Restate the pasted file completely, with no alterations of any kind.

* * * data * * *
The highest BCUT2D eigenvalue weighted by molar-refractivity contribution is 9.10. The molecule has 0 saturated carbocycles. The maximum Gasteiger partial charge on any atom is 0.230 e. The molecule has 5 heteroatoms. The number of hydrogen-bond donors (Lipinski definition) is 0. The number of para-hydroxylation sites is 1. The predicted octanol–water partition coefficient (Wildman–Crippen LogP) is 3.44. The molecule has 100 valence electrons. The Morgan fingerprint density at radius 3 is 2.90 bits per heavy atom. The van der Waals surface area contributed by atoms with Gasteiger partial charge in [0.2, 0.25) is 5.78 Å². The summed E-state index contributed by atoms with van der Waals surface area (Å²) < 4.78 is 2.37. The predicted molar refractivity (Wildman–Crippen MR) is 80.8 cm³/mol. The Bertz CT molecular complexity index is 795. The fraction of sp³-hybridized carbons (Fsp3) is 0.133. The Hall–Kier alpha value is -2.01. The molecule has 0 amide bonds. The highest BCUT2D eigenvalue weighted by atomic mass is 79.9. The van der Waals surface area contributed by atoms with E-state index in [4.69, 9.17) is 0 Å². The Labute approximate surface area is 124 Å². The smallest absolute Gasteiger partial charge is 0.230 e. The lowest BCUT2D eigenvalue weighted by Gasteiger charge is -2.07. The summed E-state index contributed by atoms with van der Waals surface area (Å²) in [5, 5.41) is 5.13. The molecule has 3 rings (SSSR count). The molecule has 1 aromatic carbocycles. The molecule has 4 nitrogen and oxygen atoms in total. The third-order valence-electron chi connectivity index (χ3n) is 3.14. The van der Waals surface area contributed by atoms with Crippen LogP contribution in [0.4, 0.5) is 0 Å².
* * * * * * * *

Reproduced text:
The highest BCUT2D eigenvalue weighted by molar-refractivity contribution is 9.10. The molecule has 0 saturated carbocycles. The maximum Gasteiger partial charge on any atom is 0.230 e. The molecule has 5 heteroatoms. The number of hydrogen-bond donors (Lipinski definition) is 0. The number of para-hydroxylation sites is 1. The predicted octanol–water partition coefficient (Wildman–Crippen LogP) is 3.44. The molecule has 100 valence electrons. The Morgan fingerprint density at radius 3 is 2.90 bits per heavy atom. The van der Waals surface area contributed by atoms with Gasteiger partial charge in [0.2, 0.25) is 5.78 Å². The summed E-state index contributed by atoms with van der Waals surface area (Å²) < 4.78 is 2.37. The predicted molar refractivity (Wildman–Crippen MR) is 80.8 cm³/mol. The Bertz CT molecular complexity index is 795. The fraction of sp³-hybridized carbons (Fsp3) is 0.133. The Hall–Kier alpha value is -2.01. The molecule has 0 amide bonds. The highest BCUT2D eigenvalue weighted by atomic mass is 79.9. The van der Waals surface area contributed by atoms with E-state index in [4.69, 9.17) is 0 Å². The Labute approximate surface area is 124 Å². The smallest absolute Gasteiger partial charge is 0.230 e. The lowest BCUT2D eigenvalue weighted by Gasteiger charge is -2.07. The summed E-state index contributed by atoms with van der Waals surface area (Å²) in [5, 5.41) is 5.13. The molecule has 3 rings (SSSR count). The molecule has 1 aromatic carbocycles. The molecule has 4 nitrogen and oxygen atoms in total. The third-order valence-electron chi connectivity index (χ3n) is 3.14. The van der Waals surface area contributed by atoms with Crippen LogP contribution in [0.4, 0.5) is 0 Å².